it looked as if steam, perhaps the great
est benefactor the human race has known,
nd which has contributed more than any
other one mechanical force toward human
progress, was doomed to an enforced re
tirement to the Umbo of things which have
outlived their usefulness. After the ad
vent of electricity and producer gas, engi
neers everywhere predicted the time when
they would take the place of steam, which
had a full century of Almost unchallenged
sway. It was found that the electric lo
comotive had many advantassa over the
steam railroad engine, and that the only
hope of steam was that the cost of elec
tric Installation would retard the general
doption of electric motive power for many
years to corns.
It also was found that in marine en
gineering ss well as in factory practice.
the use of steam was a wasteful and
costly method of deriving power from
coal and other sources. Everywhere It
seemed sgreed that steam was tottering
on the brink of its grave, and that shortly
the boon of yestarday would be the for
gotten thing of tomorrow. Even railroad
presidents wers wont to predict that In
a half century steam locomotives would
be aa much of a curiosity as the old
John Bull in the Smithsonian Institution
Is today. But now it seems that all
thsss predictions and forecasts are to
be given the Ha by steam. Rome months
ago the subway company of New York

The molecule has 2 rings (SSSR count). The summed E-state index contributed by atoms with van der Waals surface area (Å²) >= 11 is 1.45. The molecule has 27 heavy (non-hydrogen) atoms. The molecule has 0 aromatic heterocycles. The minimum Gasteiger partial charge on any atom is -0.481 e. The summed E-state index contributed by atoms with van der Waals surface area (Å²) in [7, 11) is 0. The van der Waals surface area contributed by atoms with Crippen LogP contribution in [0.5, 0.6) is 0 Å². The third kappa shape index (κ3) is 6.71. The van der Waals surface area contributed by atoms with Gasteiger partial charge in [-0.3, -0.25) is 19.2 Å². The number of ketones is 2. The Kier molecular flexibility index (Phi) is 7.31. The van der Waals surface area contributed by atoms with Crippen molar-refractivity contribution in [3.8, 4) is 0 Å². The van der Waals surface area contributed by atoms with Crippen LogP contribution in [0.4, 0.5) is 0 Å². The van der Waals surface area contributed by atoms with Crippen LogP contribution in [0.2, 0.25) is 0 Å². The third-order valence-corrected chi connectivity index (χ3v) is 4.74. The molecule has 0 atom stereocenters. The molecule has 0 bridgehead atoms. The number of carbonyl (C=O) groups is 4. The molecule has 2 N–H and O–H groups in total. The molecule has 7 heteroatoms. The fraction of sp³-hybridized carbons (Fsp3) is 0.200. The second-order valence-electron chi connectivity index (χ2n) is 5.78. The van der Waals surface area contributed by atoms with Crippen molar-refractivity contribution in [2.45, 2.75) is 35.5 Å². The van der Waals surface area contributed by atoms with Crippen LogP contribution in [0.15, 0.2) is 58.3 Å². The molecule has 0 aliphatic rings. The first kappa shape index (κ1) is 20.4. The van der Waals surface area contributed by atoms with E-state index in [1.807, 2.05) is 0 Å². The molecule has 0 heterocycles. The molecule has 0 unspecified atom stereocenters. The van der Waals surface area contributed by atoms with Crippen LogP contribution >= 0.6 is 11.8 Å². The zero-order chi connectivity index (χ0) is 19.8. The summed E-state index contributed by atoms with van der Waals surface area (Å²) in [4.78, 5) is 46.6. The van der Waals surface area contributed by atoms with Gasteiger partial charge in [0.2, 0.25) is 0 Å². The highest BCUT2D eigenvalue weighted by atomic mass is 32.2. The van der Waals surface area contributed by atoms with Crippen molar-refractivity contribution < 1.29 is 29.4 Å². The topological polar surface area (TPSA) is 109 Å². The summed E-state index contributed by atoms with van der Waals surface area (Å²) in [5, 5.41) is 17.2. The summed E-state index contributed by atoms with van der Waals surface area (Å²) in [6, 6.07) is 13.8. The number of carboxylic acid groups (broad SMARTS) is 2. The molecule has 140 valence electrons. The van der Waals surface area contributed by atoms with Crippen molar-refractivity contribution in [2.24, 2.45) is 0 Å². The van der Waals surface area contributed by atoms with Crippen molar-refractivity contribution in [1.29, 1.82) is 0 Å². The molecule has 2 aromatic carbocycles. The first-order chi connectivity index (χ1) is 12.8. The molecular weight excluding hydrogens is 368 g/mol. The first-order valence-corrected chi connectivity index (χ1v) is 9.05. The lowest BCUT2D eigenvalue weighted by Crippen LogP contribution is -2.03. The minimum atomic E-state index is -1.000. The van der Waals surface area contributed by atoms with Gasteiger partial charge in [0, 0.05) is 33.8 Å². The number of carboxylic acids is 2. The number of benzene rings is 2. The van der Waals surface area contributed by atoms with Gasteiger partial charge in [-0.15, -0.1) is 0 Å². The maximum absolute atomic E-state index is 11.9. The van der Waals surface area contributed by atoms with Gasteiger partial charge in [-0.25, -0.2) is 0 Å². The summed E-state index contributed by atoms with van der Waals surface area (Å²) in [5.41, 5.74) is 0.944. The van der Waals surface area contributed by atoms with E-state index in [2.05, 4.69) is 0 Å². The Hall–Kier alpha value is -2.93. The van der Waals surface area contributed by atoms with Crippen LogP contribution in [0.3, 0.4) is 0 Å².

found thst Its power plant, which was
thought to be large enough to meet all
the requirements of the system for many
years to coma, already was proving in
adequate. The problem of Increasing the
power generating facilities of the plant
became a pressing one. To tear out all
the compound condensing engines of this
plant and to substitute nigh pressure tur
bines, therefor was believed to be out of
the. question. It has been demonstrated
In engineering practice that a low pres
sure turbine can utilize the exhaust
steam of a noncondenslng engine to great
advantage, but it had never been suc
cessfully demonstrated that such a tur
bine could be hitched to compound con
densing engine. The subwsy authorities
concluded to try the experiment of In
stalling a low pressure turbine with a
compound condensing engine of ethe re
ciprocating type.
The result of this experiment has proved
to be one of the most epoch-making events
of the engineering world ire almost a cen
tury. It has shown that the low pressure
turbine can drive more power from the ex
haust than was given by the reciprocating
engine. In point of fact, when the low
pressure turbine wss hitched with the
compound condensing engine. It was found
there was an Increase of 1M per cent In
power derived from a given amount of coal.
In other words, by utilising the exhaust
steam under the old methods, the power de
rived from a pound of coal may be multi
plied by two and one-half. It is difficult
te overestimate how much this means to'
the engineering world. When such Installa